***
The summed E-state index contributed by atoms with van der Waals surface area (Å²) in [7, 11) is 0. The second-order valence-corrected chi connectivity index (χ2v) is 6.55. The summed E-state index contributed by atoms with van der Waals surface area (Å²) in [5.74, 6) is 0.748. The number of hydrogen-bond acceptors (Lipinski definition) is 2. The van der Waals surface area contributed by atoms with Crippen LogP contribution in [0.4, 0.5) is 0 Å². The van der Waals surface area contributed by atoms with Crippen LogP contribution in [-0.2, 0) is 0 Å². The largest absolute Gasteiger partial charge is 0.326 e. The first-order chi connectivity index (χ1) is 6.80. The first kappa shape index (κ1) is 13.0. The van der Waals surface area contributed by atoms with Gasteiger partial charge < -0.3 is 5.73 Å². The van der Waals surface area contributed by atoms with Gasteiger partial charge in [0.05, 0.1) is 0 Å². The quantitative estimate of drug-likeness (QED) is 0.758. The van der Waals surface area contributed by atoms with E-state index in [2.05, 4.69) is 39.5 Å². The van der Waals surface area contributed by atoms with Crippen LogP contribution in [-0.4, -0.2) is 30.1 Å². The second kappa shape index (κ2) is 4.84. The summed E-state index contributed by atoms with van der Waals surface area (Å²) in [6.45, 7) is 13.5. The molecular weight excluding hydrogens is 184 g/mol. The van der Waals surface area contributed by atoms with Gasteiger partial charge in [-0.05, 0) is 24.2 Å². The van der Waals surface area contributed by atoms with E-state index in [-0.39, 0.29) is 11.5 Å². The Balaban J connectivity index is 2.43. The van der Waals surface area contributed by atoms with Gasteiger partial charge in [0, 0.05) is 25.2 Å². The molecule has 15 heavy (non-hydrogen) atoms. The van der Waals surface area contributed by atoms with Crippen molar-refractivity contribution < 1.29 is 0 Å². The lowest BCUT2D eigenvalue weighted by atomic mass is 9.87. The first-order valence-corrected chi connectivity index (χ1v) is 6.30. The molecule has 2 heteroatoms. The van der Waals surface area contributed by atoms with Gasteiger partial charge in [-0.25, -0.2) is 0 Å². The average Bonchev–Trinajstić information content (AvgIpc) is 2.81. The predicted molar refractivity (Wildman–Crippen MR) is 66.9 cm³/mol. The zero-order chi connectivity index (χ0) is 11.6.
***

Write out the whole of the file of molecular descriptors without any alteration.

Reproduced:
The summed E-state index contributed by atoms with van der Waals surface area (Å²) in [7, 11) is 0. The second-order valence-corrected chi connectivity index (χ2v) is 6.55. The summed E-state index contributed by atoms with van der Waals surface area (Å²) in [5.74, 6) is 0.748. The number of hydrogen-bond acceptors (Lipinski definition) is 2. The van der Waals surface area contributed by atoms with Crippen LogP contribution in [0.4, 0.5) is 0 Å². The van der Waals surface area contributed by atoms with Crippen LogP contribution in [-0.2, 0) is 0 Å². The largest absolute Gasteiger partial charge is 0.326 e. The first-order chi connectivity index (χ1) is 6.80. The first kappa shape index (κ1) is 13.0. The van der Waals surface area contributed by atoms with Gasteiger partial charge < -0.3 is 5.73 Å². The van der Waals surface area contributed by atoms with Gasteiger partial charge in [0.05, 0.1) is 0 Å². The quantitative estimate of drug-likeness (QED) is 0.758. The van der Waals surface area contributed by atoms with E-state index in [2.05, 4.69) is 39.5 Å². The van der Waals surface area contributed by atoms with Crippen LogP contribution in [-0.4, -0.2) is 30.1 Å². The second kappa shape index (κ2) is 4.84. The summed E-state index contributed by atoms with van der Waals surface area (Å²) in [6.45, 7) is 13.5. The molecular weight excluding hydrogens is 184 g/mol. The van der Waals surface area contributed by atoms with Gasteiger partial charge in [-0.05, 0) is 24.2 Å². The van der Waals surface area contributed by atoms with E-state index in [-0.39, 0.29) is 11.5 Å². The Balaban J connectivity index is 2.43. The van der Waals surface area contributed by atoms with Gasteiger partial charge in [0, 0.05) is 25.2 Å². The molecule has 15 heavy (non-hydrogen) atoms. The van der Waals surface area contributed by atoms with Crippen molar-refractivity contribution < 1.29 is 0 Å². The lowest BCUT2D eigenvalue weighted by atomic mass is 9.87. The first-order valence-corrected chi connectivity index (χ1v) is 6.30. The molecule has 2 heteroatoms. The van der Waals surface area contributed by atoms with Gasteiger partial charge in [-0.25, -0.2) is 0 Å². The average Bonchev–Trinajstić information content (AvgIpc) is 2.81. The predicted molar refractivity (Wildman–Crippen MR) is 66.9 cm³/mol. The zero-order chi connectivity index (χ0) is 11.6.